Experts told Climate Home these provisions should be stringent enough.

New nature fund needs $40m by December to get going

A community ranger standing in a mangrove forest restored as part of a nature protection project in Kenya. Photo: Anthony Ochieng / Climate Visuals Countdown

On permanence, concerns have been raised.

“The text leaves open the question of for how many years a credit is guaranteed to correspond to an actual removal without giving specific thresholds,” says Martins Barata, adding this should be established in further work.

Another contentious point is the possibility of relieving project developers of the duty to carry out permanence monitoring after they stop issuing credits. The risk is that, for example, protected trees could burn in a fire unleashing the stored carbon into the atmosphere.

The recommendations indicate this exemption can apply when a “negligible” risk of the emission removals being reversed is demonstrated.

Jonathan Crook of Carbon Market Watch argued the text could be tightened. “How do you define negligible risk? What sources will be accepted as evidence? These are all open questions that may cause potential issues,” he added.

What happens if a country wants to take back credits?

Article 6 has a provision to ensure that emission reduction activities are not counted twice, by both the seller and buyer, towards their respective climate plans. When a country transfers a credit to a government or a company it needs to deduct that from its greenhouse gas inventory.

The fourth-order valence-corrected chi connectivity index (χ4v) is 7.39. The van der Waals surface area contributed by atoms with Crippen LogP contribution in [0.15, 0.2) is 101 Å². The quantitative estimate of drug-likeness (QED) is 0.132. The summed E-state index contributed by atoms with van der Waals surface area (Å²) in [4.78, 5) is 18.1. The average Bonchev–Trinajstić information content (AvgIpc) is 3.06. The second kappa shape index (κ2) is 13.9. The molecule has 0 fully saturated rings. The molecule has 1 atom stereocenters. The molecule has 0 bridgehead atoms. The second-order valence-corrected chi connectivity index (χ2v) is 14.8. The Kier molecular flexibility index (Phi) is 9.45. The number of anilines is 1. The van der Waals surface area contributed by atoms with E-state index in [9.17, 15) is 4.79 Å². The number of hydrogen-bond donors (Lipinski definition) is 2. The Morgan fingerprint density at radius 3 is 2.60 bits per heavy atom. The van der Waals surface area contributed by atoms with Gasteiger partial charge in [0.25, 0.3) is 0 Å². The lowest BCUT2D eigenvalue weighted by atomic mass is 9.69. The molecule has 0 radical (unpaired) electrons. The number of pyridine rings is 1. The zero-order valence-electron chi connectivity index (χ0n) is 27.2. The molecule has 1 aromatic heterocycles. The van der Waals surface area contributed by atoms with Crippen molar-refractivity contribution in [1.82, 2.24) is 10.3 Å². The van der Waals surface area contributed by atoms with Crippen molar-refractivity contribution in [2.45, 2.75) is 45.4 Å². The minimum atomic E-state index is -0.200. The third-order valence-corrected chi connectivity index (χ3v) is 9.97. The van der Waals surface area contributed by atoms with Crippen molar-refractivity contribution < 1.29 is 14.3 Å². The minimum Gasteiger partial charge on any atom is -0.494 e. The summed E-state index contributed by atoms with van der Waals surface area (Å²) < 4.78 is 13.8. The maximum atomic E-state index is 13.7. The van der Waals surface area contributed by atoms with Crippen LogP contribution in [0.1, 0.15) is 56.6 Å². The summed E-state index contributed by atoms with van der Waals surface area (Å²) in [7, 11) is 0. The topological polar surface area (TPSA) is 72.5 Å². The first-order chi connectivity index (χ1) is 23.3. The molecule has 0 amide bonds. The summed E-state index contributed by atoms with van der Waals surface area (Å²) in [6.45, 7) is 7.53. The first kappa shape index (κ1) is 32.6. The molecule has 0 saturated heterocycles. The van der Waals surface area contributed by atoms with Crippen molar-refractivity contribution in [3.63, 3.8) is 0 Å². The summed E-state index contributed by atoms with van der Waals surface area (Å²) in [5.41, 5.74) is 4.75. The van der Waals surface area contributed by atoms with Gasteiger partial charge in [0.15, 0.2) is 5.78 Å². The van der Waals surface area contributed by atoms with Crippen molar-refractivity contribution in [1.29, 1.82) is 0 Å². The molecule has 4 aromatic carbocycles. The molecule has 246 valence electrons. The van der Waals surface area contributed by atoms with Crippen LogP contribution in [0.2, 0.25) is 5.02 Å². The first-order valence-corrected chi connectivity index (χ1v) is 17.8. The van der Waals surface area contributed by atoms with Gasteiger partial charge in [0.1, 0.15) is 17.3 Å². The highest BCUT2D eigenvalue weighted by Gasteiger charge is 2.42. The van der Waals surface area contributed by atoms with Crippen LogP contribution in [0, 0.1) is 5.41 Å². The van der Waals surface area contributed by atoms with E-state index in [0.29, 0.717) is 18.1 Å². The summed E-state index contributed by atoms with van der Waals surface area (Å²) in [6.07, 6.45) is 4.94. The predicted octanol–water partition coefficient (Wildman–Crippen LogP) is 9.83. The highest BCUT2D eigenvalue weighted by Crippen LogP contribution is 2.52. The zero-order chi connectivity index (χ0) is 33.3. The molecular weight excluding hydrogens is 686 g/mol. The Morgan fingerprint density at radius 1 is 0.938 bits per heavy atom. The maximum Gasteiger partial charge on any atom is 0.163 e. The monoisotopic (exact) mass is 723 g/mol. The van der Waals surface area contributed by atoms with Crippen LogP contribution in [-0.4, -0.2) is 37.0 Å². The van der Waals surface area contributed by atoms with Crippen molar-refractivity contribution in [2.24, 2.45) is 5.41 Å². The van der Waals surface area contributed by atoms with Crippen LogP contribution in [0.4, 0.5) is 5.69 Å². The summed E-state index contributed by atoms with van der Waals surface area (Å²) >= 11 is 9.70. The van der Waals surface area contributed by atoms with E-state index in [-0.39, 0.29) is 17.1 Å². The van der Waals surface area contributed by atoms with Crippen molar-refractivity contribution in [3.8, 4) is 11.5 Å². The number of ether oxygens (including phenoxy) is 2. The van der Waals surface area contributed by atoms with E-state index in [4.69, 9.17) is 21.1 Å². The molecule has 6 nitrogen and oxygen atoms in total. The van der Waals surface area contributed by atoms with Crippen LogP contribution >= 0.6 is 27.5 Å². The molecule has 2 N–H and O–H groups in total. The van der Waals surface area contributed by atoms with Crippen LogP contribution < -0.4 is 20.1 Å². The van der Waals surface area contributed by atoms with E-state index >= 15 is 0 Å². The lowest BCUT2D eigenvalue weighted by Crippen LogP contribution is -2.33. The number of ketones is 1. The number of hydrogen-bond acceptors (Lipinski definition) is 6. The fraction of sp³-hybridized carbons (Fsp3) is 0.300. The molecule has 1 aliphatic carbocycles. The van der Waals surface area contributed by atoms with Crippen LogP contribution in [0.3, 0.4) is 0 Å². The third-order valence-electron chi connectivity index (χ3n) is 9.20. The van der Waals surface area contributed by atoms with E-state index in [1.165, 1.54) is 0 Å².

As a result, countries need to strike a balance between attracting revenues and being able to meet their own climate plans.

But a contested rule could give struggling governments a way out. In Dubai, negotiators will be discussing whether countries may be allowed to withdraw any credits that have been previously authorised. This could also apply in cases where the projects are causing environmental and human rights violations.

Carbon Market Watch’s Crook said this provision poses a substantial threat. “If a country can revoke credits that have already been traded, and potentially used, then you have a serious risk of double counting,” he told Climate Home. “If revocations are allowed, at the very least they shouldn’t apply to credits already sold.”

Will the new market rescue the reputation of carbon credits?

A lot is riding on the Article 6.4 mechanism because of the impact it can have on the wider carbon offsetting world.

Crook said it needs to set a “high bar”, sending a strong message to the voluntary market that there needs to be improvements.

The new mechanism is set to include some positive elements that currently don’t exist in carbon markets used by corporations.

Already agreed rules have established that 2% of any credits traded in the new market will be automatically cancelled. This means that offsetting will not just be a zero-sum game, shifting emissions cuts from one place to another.

But when it comes to individual projects, experts said it was too early to say if they will have high integrity.

“You can have the best rules but it all comes down to implementation,” said Martins Barata. “They’re off to a good start. But come back to me when they start approving projects”.

If the recommendations are approved in Dubai, the new mechanism may start issuing credits towards the end of 2024.

Paradoxically, the first batch of credits to be traded may pose some of the biggest integrity risks. A process to transition credits created under the Clean Development Mechanism (CDM), the now-defunct UN carbon market established through the Kyoto Protocol, into the new mechanism is well underway.

CDM credits have been widely criticised for failing to contribute to real emissions reductions and causing human rights violations.

Read more on: Carbon markets | Climate finance | Cop28 |